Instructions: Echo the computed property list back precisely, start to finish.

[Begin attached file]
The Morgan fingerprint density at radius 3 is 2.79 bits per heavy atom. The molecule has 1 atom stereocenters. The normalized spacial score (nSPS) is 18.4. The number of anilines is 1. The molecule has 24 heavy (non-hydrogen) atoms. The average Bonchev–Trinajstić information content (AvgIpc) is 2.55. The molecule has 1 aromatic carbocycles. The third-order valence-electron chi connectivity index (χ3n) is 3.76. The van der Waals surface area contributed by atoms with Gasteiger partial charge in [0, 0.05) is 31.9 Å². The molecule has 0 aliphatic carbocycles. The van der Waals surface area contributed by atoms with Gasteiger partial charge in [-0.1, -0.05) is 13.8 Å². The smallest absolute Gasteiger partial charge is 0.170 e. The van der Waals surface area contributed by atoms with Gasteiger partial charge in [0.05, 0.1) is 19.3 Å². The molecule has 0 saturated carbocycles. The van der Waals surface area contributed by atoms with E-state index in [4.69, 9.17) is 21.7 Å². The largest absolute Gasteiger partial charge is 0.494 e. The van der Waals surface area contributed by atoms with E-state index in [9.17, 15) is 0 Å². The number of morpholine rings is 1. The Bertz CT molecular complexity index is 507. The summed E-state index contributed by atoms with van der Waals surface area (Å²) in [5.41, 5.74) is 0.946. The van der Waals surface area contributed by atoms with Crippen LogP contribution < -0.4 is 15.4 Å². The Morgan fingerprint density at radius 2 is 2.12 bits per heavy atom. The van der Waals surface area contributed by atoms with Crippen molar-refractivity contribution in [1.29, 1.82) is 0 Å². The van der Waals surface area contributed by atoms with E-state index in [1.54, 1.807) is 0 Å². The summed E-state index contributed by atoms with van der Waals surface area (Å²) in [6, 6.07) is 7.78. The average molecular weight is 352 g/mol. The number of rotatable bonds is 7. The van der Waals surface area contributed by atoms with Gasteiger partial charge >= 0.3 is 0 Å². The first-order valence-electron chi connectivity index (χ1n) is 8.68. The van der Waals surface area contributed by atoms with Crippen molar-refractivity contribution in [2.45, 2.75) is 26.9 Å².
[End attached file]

The Morgan fingerprint density at radius 3 is 2.79 bits per heavy atom. The molecule has 1 atom stereocenters. The normalized spacial score (nSPS) is 18.4. The number of anilines is 1. The molecule has 24 heavy (non-hydrogen) atoms. The average Bonchev–Trinajstić information content (AvgIpc) is 2.55. The molecule has 1 aromatic carbocycles. The third-order valence-electron chi connectivity index (χ3n) is 3.76. The van der Waals surface area contributed by atoms with Gasteiger partial charge in [0, 0.05) is 31.9 Å². The molecule has 0 aliphatic carbocycles. The van der Waals surface area contributed by atoms with Gasteiger partial charge in [-0.1, -0.05) is 13.8 Å². The smallest absolute Gasteiger partial charge is 0.170 e. The van der Waals surface area contributed by atoms with Gasteiger partial charge in [0.05, 0.1) is 19.3 Å². The molecule has 0 saturated carbocycles. The van der Waals surface area contributed by atoms with E-state index in [4.69, 9.17) is 21.7 Å². The largest absolute Gasteiger partial charge is 0.494 e. The van der Waals surface area contributed by atoms with E-state index in [9.17, 15) is 0 Å². The number of morpholine rings is 1. The Bertz CT molecular complexity index is 507. The summed E-state index contributed by atoms with van der Waals surface area (Å²) in [5.41, 5.74) is 0.946. The van der Waals surface area contributed by atoms with Crippen LogP contribution < -0.4 is 15.4 Å². The Morgan fingerprint density at radius 2 is 2.12 bits per heavy atom. The van der Waals surface area contributed by atoms with Crippen molar-refractivity contribution in [1.29, 1.82) is 0 Å². The van der Waals surface area contributed by atoms with E-state index in [1.54, 1.807) is 0 Å². The summed E-state index contributed by atoms with van der Waals surface area (Å²) in [6, 6.07) is 7.78. The average molecular weight is 352 g/mol. The number of rotatable bonds is 7. The van der Waals surface area contributed by atoms with Gasteiger partial charge >= 0.3 is 0 Å². The first-order valence-electron chi connectivity index (χ1n) is 8.68. The van der Waals surface area contributed by atoms with Crippen molar-refractivity contribution in [2.45, 2.75) is 26.9 Å².